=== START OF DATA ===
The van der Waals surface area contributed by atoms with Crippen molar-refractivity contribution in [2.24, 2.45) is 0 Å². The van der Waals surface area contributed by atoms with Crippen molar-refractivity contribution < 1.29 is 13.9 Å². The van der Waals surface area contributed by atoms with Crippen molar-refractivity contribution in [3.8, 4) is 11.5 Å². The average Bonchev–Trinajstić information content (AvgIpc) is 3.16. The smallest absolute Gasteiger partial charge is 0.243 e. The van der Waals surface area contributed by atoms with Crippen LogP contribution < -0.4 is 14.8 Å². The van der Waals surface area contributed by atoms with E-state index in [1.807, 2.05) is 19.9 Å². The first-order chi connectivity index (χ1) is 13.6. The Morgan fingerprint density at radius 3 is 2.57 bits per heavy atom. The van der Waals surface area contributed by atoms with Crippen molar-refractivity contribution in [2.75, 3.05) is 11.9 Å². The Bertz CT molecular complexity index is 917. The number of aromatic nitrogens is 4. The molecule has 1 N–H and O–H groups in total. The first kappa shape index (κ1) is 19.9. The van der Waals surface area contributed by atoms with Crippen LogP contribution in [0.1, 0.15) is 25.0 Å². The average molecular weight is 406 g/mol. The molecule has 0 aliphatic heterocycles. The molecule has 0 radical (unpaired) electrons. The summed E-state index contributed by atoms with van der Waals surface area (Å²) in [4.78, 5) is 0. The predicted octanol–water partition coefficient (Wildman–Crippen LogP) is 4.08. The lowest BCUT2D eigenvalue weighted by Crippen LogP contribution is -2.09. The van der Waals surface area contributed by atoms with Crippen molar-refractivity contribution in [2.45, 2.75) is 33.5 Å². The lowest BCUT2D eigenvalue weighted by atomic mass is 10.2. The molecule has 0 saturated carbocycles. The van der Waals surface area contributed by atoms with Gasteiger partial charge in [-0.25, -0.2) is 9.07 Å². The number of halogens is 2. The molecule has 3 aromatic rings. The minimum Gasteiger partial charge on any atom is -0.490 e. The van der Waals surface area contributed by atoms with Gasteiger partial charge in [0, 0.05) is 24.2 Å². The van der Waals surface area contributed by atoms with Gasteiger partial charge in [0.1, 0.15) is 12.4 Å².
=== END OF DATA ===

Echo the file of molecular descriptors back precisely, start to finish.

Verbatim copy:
The van der Waals surface area contributed by atoms with Crippen molar-refractivity contribution in [2.24, 2.45) is 0 Å². The van der Waals surface area contributed by atoms with Crippen molar-refractivity contribution < 1.29 is 13.9 Å². The van der Waals surface area contributed by atoms with Crippen molar-refractivity contribution in [3.8, 4) is 11.5 Å². The average Bonchev–Trinajstić information content (AvgIpc) is 3.16. The smallest absolute Gasteiger partial charge is 0.243 e. The van der Waals surface area contributed by atoms with Crippen LogP contribution < -0.4 is 14.8 Å². The van der Waals surface area contributed by atoms with E-state index in [1.807, 2.05) is 19.9 Å². The first-order chi connectivity index (χ1) is 13.6. The Morgan fingerprint density at radius 3 is 2.57 bits per heavy atom. The van der Waals surface area contributed by atoms with Crippen molar-refractivity contribution in [2.75, 3.05) is 11.9 Å². The Bertz CT molecular complexity index is 917. The number of aromatic nitrogens is 4. The molecule has 1 N–H and O–H groups in total. The first kappa shape index (κ1) is 19.9. The van der Waals surface area contributed by atoms with Crippen LogP contribution in [0.1, 0.15) is 25.0 Å². The average molecular weight is 406 g/mol. The molecule has 0 aliphatic heterocycles. The molecule has 0 radical (unpaired) electrons. The summed E-state index contributed by atoms with van der Waals surface area (Å²) in [4.78, 5) is 0. The predicted octanol–water partition coefficient (Wildman–Crippen LogP) is 4.08. The lowest BCUT2D eigenvalue weighted by Crippen LogP contribution is -2.09. The van der Waals surface area contributed by atoms with Crippen molar-refractivity contribution in [2.45, 2.75) is 33.5 Å². The lowest BCUT2D eigenvalue weighted by atomic mass is 10.2. The molecule has 0 saturated carbocycles. The van der Waals surface area contributed by atoms with Gasteiger partial charge in [-0.25, -0.2) is 9.07 Å². The number of halogens is 2. The molecule has 3 aromatic rings. The minimum Gasteiger partial charge on any atom is -0.490 e. The van der Waals surface area contributed by atoms with Gasteiger partial charge in [0, 0.05) is 24.2 Å². The van der Waals surface area contributed by atoms with Gasteiger partial charge in [0.1, 0.15) is 12.4 Å².